Minimising the impact of flooding on lives and assets using real-time insights is the aim of a venture co-founded by Chartered Engineers Australia member Juliette Murphy MIEAust CPEng.
A Deloitte study from 2017 showed natural disasters cost Australia $13.2 billion a year in economic damages. This is predicted to triple to $39.3 billion by 2050, even without considering climate change. Of this, flooding costs the economy $8.8 billion a year.
Flooding is also predicted to displace 50 million people by 2100, the CEO of FloodMapp told create.
FloodMapp’s AI-powered model is equipping government agencies, utilities, logistics companies and insurers in Australia and the United States with real-time flood inundation modelling that can achieve large scale, rapid modelling, as well as forecast inundation depth down to an individual street address.
It also landed Murphy a 2021 Women in AI award.
Dynamic Automated Scalable Hydroinformatics (DASH) produces ‘nowcasts’, ‘forecasts’ and ‘post-casts’ using big data analytics, automation and machine learning techniques with novel hydrology and hydraulic models, Murphy said.
FloodMapp is connected to every river and rain gauge and digital elevation model across Australia. Parameters such as forecast and observed rainfall, river height at the target gauge and its upstream network, and physical river and catchment characteristics are fed into neural network machine learning models.
“These models are trained on as much flood event data as we have available in the observed record and deployed … on scalable cloud infrastructure, where they are automated to predict forecast and current river heights,” Murphy said.
“Subsequently, these heights are applied as boundary conditions to inform 2D rapid hydraulic models, which dynamically run and update as new data and forecasts come in.”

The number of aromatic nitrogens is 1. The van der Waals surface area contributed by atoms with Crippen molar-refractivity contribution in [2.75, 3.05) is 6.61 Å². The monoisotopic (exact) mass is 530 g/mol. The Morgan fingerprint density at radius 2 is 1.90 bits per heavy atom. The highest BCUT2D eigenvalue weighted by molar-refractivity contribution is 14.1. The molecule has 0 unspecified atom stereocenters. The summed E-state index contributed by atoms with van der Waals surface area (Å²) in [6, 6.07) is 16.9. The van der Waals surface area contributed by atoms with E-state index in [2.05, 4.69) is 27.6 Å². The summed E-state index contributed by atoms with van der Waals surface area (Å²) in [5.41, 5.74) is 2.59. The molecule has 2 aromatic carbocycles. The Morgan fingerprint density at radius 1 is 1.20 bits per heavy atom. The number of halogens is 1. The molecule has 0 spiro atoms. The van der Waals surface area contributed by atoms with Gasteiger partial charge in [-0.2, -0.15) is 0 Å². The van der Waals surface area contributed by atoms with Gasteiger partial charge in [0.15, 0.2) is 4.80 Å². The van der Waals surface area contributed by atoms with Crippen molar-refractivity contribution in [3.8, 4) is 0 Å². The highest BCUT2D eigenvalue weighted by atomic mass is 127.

FloodMapp’s detailed, hyper-localised models give those in key industries, services and emergency response teams extra lead time, as well as provide rapid damage exposure calculations that can be communicated to shareholders, regulators or management.
“When Cyclone Debbie hit in 2017, it cost the Queensland coal industry $1.6 billion,” Murphy said.
“FloodMapp can provide mining operations with a picture of potential impact to their site before a flood happens.
“This allows them to take action to prevent damage to assets, minimise lost production and mitigate business interruption.
“This might involve relocating machinery and equipment to higher ground, bringing in more pumping infrastructure, or shipping more product before critical rail infrastructure is closed.”
An obsession with saving lives
Starting as a Water Resources Engineer for Golder Associates in Australia and Canada in 2007, Murphy, who graduated from the University of Queensland with a Bachelor of Engineering (Hons) in 2008, has had a career-long interest in hydrology and flooding.
“I have always been fascinated by weather and storms,” she said.
“I saw the devastation of floods firsthand in the 2011 Queensland floods and in Calgary, Canada, in 2013.
“A friend lost everything when floodwaters reached the peak of her roof and the cleanup was so horrific I felt that, as a water resources engineer, we could do better.”
Murphy added: “State and Federal agencies had good solutions for hydrology flood forecasting, but unfortunately a peak flood height was useless to people who didn’t know their property height or elevation, or the hydraulic slope.
“At the same time, it was possible to use an app like Uber to see a car coming to your door on a map.”
She partnered with Ryan Prosser, a software engineer with experience in scalable infrastructure, to launch FloodMapp in 2018, with a vision of saving lives.
In the future, the FloodMapp team believes the AI-driven technology may be relevant in assessing water shortages based on stream flows and heights, as well as assisting with the management of weather events such as hurricanes or bushfires.
“Right now, the whole team is flood-obsessed,” Murphy said.
“But the possibilities for machine learning models across a broader spectrum, to predict how areas get impacted and inform decision making, are only beginning to expand.”